For much of 2018, locking in deposits was top of mind for financial institutions. The general consensus was that rates would continue to increase throughout the year. In anticipation, financial institutions rolled out a slew of CD rate specials, high-yield money market accounts and online deposit-gathering portals. However, after four rate increases in 2018 and a fear of stalling the economy, the Fed has now hit the pause button. The Treasury Yield Curve has become inverted for the first time since the financial crisis, causing market watchers concern about the future prospects of the economy. Furthermore, a general consensus has emerged that the Fed will, in fact, lower interest rates by the end of the year. This rate uncertainty is causing financial institutions to rethink how to best continue funding their balance sheets.
Overall, financial institutions’ cost of funds rose substantially over the past year. Specifically for community-sized financial institutions, they saw median cost of funds rise from 52 bps in Q1 2018 to 81 bps in Q1 2019. This increased cost of funds has produced a strong year-over-year median deposit growth of roughly 5.5 percent for Q1 2019, outpacing median loan growth of 2 percent for the same time period. This highlights the degree of urgency for most financial institutions in growing deposits throughout 2018 and the first quarter of 2019. It is also the cause of stress for financial institutions when facing the current yield curve and Fed probability chart.
Depicted in Figure 1, the current yield curve is inverted from six months to 10 years, eliminating investor risk premium for making duration investments. Furthermore, looking at the Fed probability chart (Figure 2), financial institutions are hesitant in offering term deposits due to a growing consensus that the Fed will cut interest rates toward the end of 2019 or early in 2020. With these dynamics, financial institutions with strong loan growth find themselves between a rock and a hard place. How do they effectively fund their balance sheet?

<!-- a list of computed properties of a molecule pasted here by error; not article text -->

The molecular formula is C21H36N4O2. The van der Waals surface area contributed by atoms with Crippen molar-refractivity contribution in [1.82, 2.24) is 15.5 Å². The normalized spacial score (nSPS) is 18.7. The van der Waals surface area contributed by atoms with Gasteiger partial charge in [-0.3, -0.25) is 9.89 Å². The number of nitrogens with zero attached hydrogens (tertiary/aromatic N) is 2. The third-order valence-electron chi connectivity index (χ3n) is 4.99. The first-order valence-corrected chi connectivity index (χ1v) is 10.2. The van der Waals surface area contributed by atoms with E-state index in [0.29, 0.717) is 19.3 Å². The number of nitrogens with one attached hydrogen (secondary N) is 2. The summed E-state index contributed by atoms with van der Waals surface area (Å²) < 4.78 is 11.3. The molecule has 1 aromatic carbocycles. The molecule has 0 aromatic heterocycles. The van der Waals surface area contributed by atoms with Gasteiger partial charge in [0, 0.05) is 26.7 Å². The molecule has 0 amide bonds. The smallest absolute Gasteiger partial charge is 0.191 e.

Managing funding costs and maintaining deposit stability are key themes for 2019. Outside of maximizing core depositors and reaching new retail depositors, wholesale funding strategies are not only relevant, but necessary to compete. Wholesale funding allows financial institutions to aggregate large groups of deposits to recreate stability up and above their core. Additionally, these sources provide “quiet” funding, allowing financial institutions to segment depositor groups and control marginal costs of funds without cannibalization. It is important to note that not all wholesale funding sources are the same. Proper vetting is required prior to engaging wholesale sources to define the dynamics of the underlying depositor, such as credit standards, investment policies, associated cash flows, etc. This process allows a financial institution to understand the depositor’s behavior and how they will react during changing credit cycles.
With increased competition for depositors and interest rate uncertainty, financial institutions are finding themselves hard pressed to implement the “correct” deposit gathering/retention strategy. When used appropriately, wholesale funding sources can create stability and provide diversification. Understanding the unique characteristics of wholesale sources is paramount to successful integration and should be conducted prior to receiving deposits.